Agreement with this statement:
Human relationships are based upon many constructs and language is only one of these. First of all, the human baby does not cling to the mother as, for example, the primates do, a relationship that allows the mother to communicate with the social group rather than the baby which becomes, in a sense, just an extension of herself. But, human babies interact with their mothers by voice and by facial expression from birth.
Perhaps, then, because of this bifurcation of communication from birth, humans watch others in order to perceive their reactions and communications, whether through language or action and inaction. Thus the old adage proves true--"Actions speak louder than words"--in many cases; in other situations, action may not speak louder, but they still communicate. For example, the manner in which someone walks conveys something about the person's self-image. For, a person who slouches his/her shoulders while walking may communicate a lower self-esteem than one who stands erect when walking. A raised eyebrow often suggests disapproval or doubt. The turning of one's back upon someone who is speaking is often perceived as an insult or act of disrespect, and an act of ignoring someone is also felt to be insulting to the person who desires the attention. A look, a touch can often say much more than words even if its perceived meaning is not intended.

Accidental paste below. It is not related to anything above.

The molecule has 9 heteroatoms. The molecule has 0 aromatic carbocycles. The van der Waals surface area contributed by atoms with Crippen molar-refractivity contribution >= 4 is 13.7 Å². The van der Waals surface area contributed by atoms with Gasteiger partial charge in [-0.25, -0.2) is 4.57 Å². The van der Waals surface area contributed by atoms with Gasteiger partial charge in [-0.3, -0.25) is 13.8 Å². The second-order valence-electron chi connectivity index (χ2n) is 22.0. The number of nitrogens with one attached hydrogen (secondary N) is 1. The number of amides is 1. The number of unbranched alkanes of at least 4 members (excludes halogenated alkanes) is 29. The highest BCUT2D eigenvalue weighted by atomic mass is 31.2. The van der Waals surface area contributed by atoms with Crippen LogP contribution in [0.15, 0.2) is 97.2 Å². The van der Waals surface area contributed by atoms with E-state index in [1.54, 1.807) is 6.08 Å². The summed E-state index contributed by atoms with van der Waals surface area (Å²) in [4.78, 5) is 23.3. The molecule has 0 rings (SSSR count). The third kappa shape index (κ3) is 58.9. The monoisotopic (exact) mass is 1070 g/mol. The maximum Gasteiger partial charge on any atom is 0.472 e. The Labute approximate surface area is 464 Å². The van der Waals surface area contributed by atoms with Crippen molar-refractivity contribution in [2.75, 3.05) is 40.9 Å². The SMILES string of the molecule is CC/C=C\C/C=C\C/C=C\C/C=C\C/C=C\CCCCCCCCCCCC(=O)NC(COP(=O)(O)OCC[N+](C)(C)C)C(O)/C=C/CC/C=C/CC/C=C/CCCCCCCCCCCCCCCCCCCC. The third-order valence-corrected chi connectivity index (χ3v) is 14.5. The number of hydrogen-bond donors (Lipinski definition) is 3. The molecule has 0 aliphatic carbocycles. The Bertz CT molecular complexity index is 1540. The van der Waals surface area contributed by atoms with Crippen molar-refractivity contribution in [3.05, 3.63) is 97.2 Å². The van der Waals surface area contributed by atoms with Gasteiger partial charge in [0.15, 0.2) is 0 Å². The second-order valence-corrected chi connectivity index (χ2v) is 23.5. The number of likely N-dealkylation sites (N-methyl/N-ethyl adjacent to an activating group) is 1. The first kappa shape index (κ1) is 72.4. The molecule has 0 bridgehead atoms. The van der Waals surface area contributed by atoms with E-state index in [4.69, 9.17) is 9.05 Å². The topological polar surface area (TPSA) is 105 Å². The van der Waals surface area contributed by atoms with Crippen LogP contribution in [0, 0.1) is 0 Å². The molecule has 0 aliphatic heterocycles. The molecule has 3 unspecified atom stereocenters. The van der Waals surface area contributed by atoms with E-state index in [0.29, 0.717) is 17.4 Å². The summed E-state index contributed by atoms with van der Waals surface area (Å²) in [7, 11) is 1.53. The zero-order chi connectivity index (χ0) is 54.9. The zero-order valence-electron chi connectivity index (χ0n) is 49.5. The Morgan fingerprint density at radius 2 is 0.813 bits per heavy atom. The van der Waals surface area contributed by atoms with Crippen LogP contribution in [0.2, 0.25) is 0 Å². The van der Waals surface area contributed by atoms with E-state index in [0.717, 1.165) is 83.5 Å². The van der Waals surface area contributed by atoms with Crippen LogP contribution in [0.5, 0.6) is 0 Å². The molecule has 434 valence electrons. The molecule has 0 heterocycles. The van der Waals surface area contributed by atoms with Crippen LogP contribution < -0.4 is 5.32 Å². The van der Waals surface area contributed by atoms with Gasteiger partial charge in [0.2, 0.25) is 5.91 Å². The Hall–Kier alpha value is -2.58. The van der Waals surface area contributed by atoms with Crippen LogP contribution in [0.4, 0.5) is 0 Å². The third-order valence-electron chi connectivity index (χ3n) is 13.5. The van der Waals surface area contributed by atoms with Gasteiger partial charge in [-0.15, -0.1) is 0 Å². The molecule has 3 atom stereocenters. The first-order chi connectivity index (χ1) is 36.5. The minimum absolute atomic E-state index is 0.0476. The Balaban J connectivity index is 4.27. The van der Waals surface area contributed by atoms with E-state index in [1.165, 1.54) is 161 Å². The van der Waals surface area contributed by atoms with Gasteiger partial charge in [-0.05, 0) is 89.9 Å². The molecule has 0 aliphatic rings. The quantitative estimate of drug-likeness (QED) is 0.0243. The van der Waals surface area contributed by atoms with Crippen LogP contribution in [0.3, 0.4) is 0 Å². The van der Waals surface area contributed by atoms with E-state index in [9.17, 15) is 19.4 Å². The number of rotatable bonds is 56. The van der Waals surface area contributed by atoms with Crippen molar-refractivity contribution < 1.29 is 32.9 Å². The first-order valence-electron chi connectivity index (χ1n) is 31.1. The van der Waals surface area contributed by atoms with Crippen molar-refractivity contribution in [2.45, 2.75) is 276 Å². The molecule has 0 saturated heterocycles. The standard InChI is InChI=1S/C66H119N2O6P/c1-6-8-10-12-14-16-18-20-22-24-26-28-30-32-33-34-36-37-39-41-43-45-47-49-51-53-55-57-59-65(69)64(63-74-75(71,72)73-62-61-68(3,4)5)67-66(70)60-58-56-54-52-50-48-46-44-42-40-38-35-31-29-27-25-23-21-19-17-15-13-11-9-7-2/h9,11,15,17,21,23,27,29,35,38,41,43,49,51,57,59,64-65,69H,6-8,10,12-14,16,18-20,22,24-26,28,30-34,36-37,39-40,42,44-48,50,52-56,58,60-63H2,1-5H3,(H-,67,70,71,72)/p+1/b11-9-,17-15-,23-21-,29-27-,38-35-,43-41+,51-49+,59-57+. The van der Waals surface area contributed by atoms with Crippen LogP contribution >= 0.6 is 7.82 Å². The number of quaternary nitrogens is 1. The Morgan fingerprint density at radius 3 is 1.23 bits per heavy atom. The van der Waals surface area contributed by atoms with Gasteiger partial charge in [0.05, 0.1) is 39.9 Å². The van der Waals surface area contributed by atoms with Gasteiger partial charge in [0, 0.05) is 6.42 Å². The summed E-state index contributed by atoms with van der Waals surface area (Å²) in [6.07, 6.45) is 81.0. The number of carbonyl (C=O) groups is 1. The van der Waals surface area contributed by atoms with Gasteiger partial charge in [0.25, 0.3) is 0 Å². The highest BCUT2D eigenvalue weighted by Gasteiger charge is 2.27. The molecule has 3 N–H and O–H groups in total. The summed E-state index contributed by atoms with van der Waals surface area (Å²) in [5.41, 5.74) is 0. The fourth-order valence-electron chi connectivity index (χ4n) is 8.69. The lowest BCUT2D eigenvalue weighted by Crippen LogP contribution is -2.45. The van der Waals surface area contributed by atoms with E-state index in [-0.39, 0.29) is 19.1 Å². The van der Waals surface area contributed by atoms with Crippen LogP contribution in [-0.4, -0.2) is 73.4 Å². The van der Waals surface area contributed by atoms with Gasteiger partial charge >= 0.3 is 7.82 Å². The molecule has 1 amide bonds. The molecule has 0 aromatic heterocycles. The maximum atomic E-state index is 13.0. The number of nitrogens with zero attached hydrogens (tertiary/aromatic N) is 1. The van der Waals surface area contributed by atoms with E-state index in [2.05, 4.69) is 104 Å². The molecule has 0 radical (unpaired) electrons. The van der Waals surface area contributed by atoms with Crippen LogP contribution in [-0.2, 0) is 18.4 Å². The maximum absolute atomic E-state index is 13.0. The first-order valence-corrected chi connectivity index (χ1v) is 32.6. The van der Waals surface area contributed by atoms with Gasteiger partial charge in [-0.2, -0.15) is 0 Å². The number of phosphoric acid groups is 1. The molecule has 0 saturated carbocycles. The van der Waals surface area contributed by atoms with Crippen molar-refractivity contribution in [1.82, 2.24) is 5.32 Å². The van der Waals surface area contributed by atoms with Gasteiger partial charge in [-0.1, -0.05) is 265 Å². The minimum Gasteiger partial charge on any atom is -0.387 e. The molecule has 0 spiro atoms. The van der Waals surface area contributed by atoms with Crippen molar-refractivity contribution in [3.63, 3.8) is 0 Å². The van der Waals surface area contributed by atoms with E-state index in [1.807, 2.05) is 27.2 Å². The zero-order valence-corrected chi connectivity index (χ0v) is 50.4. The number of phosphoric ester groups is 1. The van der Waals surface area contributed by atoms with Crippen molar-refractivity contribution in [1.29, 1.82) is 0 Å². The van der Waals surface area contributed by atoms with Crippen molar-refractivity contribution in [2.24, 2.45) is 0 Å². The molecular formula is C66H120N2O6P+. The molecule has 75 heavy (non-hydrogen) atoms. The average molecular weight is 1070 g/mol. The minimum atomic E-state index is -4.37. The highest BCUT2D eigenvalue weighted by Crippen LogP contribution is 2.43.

Certainly, much is made of body language during the job interview. In fact, according to Career Cast, studies have revealed that a person's body language produces a greater impact on a person's success in the interview than anything else.
...body language accounts for a full 55% of any response, while what you actually say accounts for just 7%. The remaining 38% is taken up by "paralanguage," or the intonation, pauses and sighs you give off when answering a question.
Sometimes--even inadvertently--non-verbal messages contradict verbal ones. When, for instance, someone in a job interview is nervous or anxious from having been unemployed for a while, he will appear as not being a confident person. Because people do not always tell the truth, interviewers, then, will "read" the body language and assume that the nervous person lacks confidence or has something to hide. So, while the person being interviewed wishes to convey competence, his/her nervousness belies what is being said.
Within marriages, there are many non-verbal communications that hold significance. A common complaint of wives is often "Why does my husband say one thing and act totally different?" Sometimes husbands are stressed at work and do not mean to seem abrupt with their wives, but their actions are misinterpreted. Likewise, when they simply want attention wives' actions may be interpreted in a number of different ways by their husbands, depending upon their personalities.